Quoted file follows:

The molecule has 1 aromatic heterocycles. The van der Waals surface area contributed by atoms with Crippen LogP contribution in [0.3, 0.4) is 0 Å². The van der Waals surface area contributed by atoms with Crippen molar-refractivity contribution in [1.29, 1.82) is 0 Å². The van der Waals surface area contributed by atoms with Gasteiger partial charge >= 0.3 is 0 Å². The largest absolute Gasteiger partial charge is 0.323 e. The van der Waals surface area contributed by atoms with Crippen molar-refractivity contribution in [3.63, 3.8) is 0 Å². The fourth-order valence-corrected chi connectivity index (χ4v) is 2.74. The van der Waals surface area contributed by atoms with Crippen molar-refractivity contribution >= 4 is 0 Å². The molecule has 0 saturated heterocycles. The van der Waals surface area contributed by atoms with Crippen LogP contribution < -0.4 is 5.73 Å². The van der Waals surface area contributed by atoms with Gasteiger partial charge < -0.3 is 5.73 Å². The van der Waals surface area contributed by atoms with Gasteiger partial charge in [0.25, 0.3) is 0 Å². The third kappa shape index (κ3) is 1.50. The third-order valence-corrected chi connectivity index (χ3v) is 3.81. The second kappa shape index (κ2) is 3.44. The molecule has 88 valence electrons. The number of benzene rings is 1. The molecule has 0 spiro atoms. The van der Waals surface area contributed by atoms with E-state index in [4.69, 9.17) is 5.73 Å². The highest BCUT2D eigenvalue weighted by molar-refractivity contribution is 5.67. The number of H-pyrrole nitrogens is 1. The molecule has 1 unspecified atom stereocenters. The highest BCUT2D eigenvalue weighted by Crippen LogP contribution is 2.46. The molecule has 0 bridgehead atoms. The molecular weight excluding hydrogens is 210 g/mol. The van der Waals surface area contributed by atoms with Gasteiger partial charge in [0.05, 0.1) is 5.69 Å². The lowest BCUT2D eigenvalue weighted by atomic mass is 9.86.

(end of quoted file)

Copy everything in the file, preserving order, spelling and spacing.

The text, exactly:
The molecule has 1 aromatic heterocycles. The van der Waals surface area contributed by atoms with Crippen LogP contribution in [0.3, 0.4) is 0 Å². The van der Waals surface area contributed by atoms with Crippen molar-refractivity contribution in [1.29, 1.82) is 0 Å². The van der Waals surface area contributed by atoms with Gasteiger partial charge >= 0.3 is 0 Å². The largest absolute Gasteiger partial charge is 0.323 e. The van der Waals surface area contributed by atoms with Crippen molar-refractivity contribution in [3.63, 3.8) is 0 Å². The fourth-order valence-corrected chi connectivity index (χ4v) is 2.74. The van der Waals surface area contributed by atoms with Crippen molar-refractivity contribution >= 4 is 0 Å². The molecule has 0 saturated heterocycles. The van der Waals surface area contributed by atoms with Crippen LogP contribution < -0.4 is 5.73 Å². The van der Waals surface area contributed by atoms with Gasteiger partial charge < -0.3 is 5.73 Å². The van der Waals surface area contributed by atoms with Gasteiger partial charge in [0.25, 0.3) is 0 Å². The third kappa shape index (κ3) is 1.50. The third-order valence-corrected chi connectivity index (χ3v) is 3.81. The second kappa shape index (κ2) is 3.44. The molecule has 88 valence electrons. The number of benzene rings is 1. The molecule has 0 spiro atoms. The van der Waals surface area contributed by atoms with E-state index in [4.69, 9.17) is 5.73 Å². The highest BCUT2D eigenvalue weighted by molar-refractivity contribution is 5.67. The number of H-pyrrole nitrogens is 1. The molecule has 1 unspecified atom stereocenters. The highest BCUT2D eigenvalue weighted by Crippen LogP contribution is 2.46. The molecule has 0 bridgehead atoms. The molecular weight excluding hydrogens is 210 g/mol. The van der Waals surface area contributed by atoms with Gasteiger partial charge in [0.05, 0.1) is 5.69 Å². The lowest BCUT2D eigenvalue weighted by atomic mass is 9.86.